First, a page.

June 20, 2005

Migrating birds forced to lengthen migration to avoid wind turbines

New Scientist has reported the results of a recently published study of a goose and a duck species flying in the area of the wind facility off shore from Nysted, Denmark. The results show that almost all of them avoid the turbines. The industry and their apologists have naturally leapt on it as vindication, but here are some qualifying remarks from the paper (Desholm & Kahlert, Avian collision risk at offshore wind farm, Biology Letters, early online publication, 2005).
"... data collection was conducted only in calm winds (less than 10 m/s) and no-precipitation situations."
Considering that the 2.3-MW Bonus turbines don't start turning until the wind is 6 m/s, how much of the time were they actually turning? It is much easier to avoid a large blade that is still than one whose tip is moving at 164 mph (82.4-m rotor diameter at 17 rpm).
"... data collected during twilight were excluded from the analysis."
Twilight is a particularly confusing time for assessing visual cues. The stated reason for excluding it is "to compare situations with good and poor visibility only," but at night the turbines are clearly lit and this comparison could be done without throwing out the twilight data, which might be crucial to an honest assessment of the facility's impact on the birds.
"During the initial operation, frequent visits of maintenance vessels may have influenced the avian avoidance response to the sweeping turbines in an uncertain way. Before solid conclusions can be reached, complementary studies at other sites are needed to confirm these findings, to include possible habituation behaviour over the years to come, and to cover other focal species such as divers (Gavia sp.) and common scoter (Melanitta nigra)."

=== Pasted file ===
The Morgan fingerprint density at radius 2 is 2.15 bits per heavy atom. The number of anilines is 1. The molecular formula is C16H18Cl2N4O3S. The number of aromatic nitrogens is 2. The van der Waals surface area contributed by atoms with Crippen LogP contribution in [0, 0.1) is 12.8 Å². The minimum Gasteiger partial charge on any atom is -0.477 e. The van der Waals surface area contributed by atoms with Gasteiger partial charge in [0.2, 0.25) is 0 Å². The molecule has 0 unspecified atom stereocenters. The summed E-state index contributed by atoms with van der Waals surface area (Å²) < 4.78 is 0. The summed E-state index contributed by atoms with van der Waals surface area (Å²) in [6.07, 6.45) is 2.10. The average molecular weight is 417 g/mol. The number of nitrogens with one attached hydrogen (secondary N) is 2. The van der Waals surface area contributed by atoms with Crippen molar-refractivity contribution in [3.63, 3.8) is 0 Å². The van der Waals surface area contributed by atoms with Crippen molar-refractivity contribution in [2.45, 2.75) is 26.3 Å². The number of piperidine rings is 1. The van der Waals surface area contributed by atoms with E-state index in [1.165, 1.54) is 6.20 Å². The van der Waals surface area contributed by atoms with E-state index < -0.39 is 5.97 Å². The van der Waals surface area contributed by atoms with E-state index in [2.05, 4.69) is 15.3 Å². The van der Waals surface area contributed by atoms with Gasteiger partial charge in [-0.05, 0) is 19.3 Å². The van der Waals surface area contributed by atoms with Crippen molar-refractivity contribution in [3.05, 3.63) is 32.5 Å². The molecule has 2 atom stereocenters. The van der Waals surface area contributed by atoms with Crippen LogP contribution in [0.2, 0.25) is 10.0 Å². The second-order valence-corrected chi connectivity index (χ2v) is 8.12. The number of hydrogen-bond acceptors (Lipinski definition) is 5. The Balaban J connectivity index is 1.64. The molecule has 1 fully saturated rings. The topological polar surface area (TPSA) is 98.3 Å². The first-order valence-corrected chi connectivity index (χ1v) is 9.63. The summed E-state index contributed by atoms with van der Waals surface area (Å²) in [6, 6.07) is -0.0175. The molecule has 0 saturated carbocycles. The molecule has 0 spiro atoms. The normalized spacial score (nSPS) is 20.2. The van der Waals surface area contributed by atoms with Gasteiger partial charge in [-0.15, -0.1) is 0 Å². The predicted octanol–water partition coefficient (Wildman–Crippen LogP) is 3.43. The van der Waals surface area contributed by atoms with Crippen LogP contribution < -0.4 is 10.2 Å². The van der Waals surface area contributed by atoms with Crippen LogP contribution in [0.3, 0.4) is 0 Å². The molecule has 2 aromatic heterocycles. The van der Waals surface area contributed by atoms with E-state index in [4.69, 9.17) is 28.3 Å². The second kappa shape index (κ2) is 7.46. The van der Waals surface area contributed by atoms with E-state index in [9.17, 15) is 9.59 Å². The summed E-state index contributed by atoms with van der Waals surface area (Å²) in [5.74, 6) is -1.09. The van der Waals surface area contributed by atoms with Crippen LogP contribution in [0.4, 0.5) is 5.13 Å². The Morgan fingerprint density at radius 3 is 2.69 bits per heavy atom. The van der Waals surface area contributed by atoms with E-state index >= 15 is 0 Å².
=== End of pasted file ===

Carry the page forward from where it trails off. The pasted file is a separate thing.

This study was done in "autumn" of 2003 (the paper is not more specific and does not even specify how many days and nights of observation are included). But the facility was not completed until the end of November and began to generate electricity in December (except for 10 of the 72 turbines, which had begun operation in July and for all we know may have been among the 12 that were out of range of this study). It seems likely that the facility was not fully active during the study.

The researchers compare their results with an earlier study of the same area before construction began, but describing the lower percentage of birds flying through the turbine array as due to "operation" rather than construction seems quite inaccurate.

In addition, as countries desperate to salvage their misguided commitments to large-scale wind power look to build more of them off shore, the cumulative effect of facility after facility that must be dodged must be considered.

Also, I was unable to find any data on the actual output from the Nysted facility (let alone how often it corresponded to an actual need on the grid), which is central to the question of whether it is worth even the slightest risk to birds (and marine mammals -- see the recent story about dead baby seals at the Scroby Sands wind facility off the U.K. shore), not to mention the very high cost not only of manufacture and construction but also of maintenance and integration in the grid.

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